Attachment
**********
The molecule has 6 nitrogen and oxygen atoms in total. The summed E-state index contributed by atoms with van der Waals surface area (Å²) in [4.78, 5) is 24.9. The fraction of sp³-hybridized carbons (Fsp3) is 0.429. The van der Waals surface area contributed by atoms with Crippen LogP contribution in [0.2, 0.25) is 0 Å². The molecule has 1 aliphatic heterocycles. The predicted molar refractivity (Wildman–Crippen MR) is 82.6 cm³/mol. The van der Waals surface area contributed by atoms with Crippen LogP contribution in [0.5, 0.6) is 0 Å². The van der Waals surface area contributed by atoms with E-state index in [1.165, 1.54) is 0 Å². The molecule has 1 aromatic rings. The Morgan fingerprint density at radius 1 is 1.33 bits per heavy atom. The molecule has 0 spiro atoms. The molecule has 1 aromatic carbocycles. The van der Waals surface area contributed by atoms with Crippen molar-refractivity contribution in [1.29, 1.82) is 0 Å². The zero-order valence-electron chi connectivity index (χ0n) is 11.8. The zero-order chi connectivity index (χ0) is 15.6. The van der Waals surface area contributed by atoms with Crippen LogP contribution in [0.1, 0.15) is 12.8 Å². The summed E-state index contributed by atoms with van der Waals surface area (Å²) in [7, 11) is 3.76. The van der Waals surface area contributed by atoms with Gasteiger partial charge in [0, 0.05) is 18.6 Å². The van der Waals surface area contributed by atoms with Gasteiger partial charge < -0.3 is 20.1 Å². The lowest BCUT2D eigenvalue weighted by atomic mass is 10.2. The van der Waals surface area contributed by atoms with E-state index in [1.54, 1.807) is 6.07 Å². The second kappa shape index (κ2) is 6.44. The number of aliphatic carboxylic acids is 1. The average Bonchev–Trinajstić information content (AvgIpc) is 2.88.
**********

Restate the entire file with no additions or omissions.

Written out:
The molecule has 6 nitrogen and oxygen atoms in total. The summed E-state index contributed by atoms with van der Waals surface area (Å²) in [4.78, 5) is 24.9. The fraction of sp³-hybridized carbons (Fsp3) is 0.429. The van der Waals surface area contributed by atoms with Crippen LogP contribution in [0.2, 0.25) is 0 Å². The molecule has 1 aliphatic heterocycles. The predicted molar refractivity (Wildman–Crippen MR) is 82.6 cm³/mol. The van der Waals surface area contributed by atoms with Crippen LogP contribution in [0.5, 0.6) is 0 Å². The van der Waals surface area contributed by atoms with E-state index in [1.165, 1.54) is 0 Å². The molecule has 1 aromatic rings. The Morgan fingerprint density at radius 1 is 1.33 bits per heavy atom. The molecule has 0 spiro atoms. The molecule has 1 aromatic carbocycles. The van der Waals surface area contributed by atoms with Crippen molar-refractivity contribution in [1.29, 1.82) is 0 Å². The zero-order valence-electron chi connectivity index (χ0n) is 11.8. The zero-order chi connectivity index (χ0) is 15.6. The van der Waals surface area contributed by atoms with Crippen LogP contribution in [0.1, 0.15) is 12.8 Å². The summed E-state index contributed by atoms with van der Waals surface area (Å²) in [7, 11) is 3.76. The van der Waals surface area contributed by atoms with Gasteiger partial charge in [0, 0.05) is 18.6 Å². The van der Waals surface area contributed by atoms with Gasteiger partial charge < -0.3 is 20.1 Å². The lowest BCUT2D eigenvalue weighted by atomic mass is 10.2. The van der Waals surface area contributed by atoms with E-state index in [1.54, 1.807) is 6.07 Å². The second kappa shape index (κ2) is 6.44. The number of aliphatic carboxylic acids is 1. The average Bonchev–Trinajstić information content (AvgIpc) is 2.88.